When an unpleasant task must be performed, or an unpleasant journey must be undertaken my thoughts turn to retail therapy. This seems to be a trait common to many members of my benighted generation.
Unlike, I suspect, many members of my benighted generation, my idea of really good, truly satisfying and utterly enriching retail therapy occurs only when I’m on my knees (careful…) sifting through piles of books in op-shops. Continue reading
Posted in Bibliophilia
Tagged Bibliophilia, Christopher Silvester, Fred Hoyle, George Orwell, Isobelle Carmody, John Mortimer, John Stuart Mill, Kevin Gilbert, Morris Gleitzman, Op-Shops, Oswald Schwarz, Pamela Bone, Pliny the Elder, Pliny the Younger, Poetry, Retail Therapy, Wilfred Owen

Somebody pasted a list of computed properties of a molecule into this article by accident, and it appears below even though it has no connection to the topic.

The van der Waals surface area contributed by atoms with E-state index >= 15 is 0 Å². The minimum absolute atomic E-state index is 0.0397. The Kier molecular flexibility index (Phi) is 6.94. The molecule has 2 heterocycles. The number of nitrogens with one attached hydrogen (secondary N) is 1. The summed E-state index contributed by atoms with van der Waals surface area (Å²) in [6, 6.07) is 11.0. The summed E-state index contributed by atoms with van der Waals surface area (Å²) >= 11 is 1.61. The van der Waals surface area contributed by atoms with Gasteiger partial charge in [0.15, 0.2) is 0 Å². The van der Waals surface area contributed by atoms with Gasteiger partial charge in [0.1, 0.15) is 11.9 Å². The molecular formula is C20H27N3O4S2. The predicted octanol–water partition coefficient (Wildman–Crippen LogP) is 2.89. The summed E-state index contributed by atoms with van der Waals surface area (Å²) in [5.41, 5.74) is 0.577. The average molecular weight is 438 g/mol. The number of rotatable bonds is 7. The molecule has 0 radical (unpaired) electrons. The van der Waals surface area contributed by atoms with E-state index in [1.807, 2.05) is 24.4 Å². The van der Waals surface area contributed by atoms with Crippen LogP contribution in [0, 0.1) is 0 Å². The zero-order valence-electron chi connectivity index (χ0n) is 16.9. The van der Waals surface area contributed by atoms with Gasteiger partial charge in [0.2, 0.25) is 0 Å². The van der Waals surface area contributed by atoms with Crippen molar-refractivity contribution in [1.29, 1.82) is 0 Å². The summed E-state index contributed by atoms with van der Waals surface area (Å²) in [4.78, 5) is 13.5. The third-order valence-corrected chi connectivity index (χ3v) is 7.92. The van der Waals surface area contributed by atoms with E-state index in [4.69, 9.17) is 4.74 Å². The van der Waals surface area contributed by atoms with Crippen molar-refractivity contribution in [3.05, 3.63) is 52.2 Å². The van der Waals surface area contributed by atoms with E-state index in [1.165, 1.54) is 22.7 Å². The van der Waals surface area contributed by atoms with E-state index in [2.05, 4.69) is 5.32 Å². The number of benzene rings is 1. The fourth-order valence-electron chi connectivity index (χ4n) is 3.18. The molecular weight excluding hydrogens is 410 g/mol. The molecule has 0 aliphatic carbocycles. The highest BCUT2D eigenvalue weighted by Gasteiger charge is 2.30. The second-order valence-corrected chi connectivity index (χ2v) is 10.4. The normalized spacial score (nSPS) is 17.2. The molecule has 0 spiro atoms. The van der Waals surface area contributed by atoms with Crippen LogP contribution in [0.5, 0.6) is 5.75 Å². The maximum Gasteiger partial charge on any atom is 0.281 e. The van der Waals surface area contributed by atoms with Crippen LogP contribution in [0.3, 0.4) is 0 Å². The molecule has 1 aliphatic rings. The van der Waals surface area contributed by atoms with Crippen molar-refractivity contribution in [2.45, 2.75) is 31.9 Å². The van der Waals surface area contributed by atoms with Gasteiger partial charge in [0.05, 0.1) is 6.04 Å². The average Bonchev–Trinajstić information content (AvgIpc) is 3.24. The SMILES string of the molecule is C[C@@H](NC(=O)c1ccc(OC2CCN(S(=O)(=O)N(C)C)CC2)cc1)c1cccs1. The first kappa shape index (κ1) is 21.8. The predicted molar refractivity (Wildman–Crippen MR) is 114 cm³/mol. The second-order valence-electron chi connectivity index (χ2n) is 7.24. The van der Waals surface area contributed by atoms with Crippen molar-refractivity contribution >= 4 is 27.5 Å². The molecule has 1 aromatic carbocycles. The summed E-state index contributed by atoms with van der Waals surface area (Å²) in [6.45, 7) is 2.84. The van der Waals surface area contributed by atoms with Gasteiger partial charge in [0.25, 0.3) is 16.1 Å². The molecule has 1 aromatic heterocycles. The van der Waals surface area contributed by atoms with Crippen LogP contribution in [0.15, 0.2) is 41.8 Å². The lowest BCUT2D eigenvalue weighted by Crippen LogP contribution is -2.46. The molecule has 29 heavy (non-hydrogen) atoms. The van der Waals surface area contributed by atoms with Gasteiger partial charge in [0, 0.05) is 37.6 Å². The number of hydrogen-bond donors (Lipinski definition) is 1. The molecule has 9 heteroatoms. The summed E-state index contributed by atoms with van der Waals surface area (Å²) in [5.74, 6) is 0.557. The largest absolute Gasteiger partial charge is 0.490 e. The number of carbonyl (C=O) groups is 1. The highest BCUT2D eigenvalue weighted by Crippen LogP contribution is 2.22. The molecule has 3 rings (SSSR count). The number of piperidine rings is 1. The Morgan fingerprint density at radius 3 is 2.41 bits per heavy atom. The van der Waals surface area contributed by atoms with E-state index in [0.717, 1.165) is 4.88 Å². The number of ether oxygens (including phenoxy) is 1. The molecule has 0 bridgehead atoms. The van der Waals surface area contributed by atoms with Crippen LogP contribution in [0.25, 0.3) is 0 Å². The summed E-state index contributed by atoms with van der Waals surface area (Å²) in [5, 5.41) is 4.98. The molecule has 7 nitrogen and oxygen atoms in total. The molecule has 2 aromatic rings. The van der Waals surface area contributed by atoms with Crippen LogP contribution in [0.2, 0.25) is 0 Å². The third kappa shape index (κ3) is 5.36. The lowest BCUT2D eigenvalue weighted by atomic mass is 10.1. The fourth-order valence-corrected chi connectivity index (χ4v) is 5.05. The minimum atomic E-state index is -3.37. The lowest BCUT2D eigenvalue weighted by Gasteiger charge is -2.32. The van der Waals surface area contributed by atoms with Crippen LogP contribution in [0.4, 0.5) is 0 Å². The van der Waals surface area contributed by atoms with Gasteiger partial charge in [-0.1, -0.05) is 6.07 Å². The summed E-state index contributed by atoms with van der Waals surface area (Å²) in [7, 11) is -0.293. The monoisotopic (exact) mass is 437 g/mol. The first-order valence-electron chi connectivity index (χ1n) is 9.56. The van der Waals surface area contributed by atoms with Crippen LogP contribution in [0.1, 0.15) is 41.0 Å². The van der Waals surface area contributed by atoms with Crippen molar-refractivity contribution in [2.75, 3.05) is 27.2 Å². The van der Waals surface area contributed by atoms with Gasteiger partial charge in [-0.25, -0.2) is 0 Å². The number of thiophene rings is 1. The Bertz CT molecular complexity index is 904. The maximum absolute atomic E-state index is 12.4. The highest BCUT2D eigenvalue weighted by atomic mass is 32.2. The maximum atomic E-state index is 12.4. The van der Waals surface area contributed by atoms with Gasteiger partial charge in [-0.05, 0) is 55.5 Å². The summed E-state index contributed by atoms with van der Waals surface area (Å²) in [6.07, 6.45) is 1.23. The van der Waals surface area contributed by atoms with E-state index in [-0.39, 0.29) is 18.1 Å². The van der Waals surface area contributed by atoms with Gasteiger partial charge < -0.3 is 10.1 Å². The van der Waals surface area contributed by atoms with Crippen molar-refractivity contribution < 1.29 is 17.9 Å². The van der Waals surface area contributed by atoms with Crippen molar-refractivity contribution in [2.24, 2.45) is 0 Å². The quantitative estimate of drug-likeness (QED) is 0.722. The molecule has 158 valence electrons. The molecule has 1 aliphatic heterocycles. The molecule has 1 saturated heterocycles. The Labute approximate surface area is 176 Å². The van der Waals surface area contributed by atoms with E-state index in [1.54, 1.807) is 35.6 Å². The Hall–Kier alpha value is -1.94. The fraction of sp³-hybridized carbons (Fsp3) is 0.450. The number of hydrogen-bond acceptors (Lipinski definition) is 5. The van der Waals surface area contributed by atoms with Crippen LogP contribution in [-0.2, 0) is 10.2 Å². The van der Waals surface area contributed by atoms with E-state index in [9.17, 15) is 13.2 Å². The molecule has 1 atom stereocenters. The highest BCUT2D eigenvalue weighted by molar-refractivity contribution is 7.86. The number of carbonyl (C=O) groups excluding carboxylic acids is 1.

Nick Hornby is the sort of author who, in theory, I would love to hate.
Relentlessly populist (not to mention hugely popular), resolutely proletarian and never particularly subtle with his themes, Hornby seems made for me to sneer at.
I was quite impressed with High Fidelity on a first reading, but hardly blown away: it wasn’t until I read A Long Way Down that I fell in love. And Fever Pitch sealed the deal.
Since then, I haven’t been able to walk past one of his books without buying it. I’m saving up About A Boy for a particularly nice and lazy day when I can wolf it down in one go. Preferably while being fed peeled grapes by Elizabeth Hurley, but Liz’s people won’t return my calls. Continue reading
Posted in Reviews, Uncategorized
Tagged A Long Way Down, About A Boy, Boy Overboard, Elizabeth Hurley, Fever Pitch, Girl Underground, High Fidelity, J K Rowling, Morris Gleitzman, Nick Hornby, Slam, Two Weeks With The Queen, Young Adult Fiction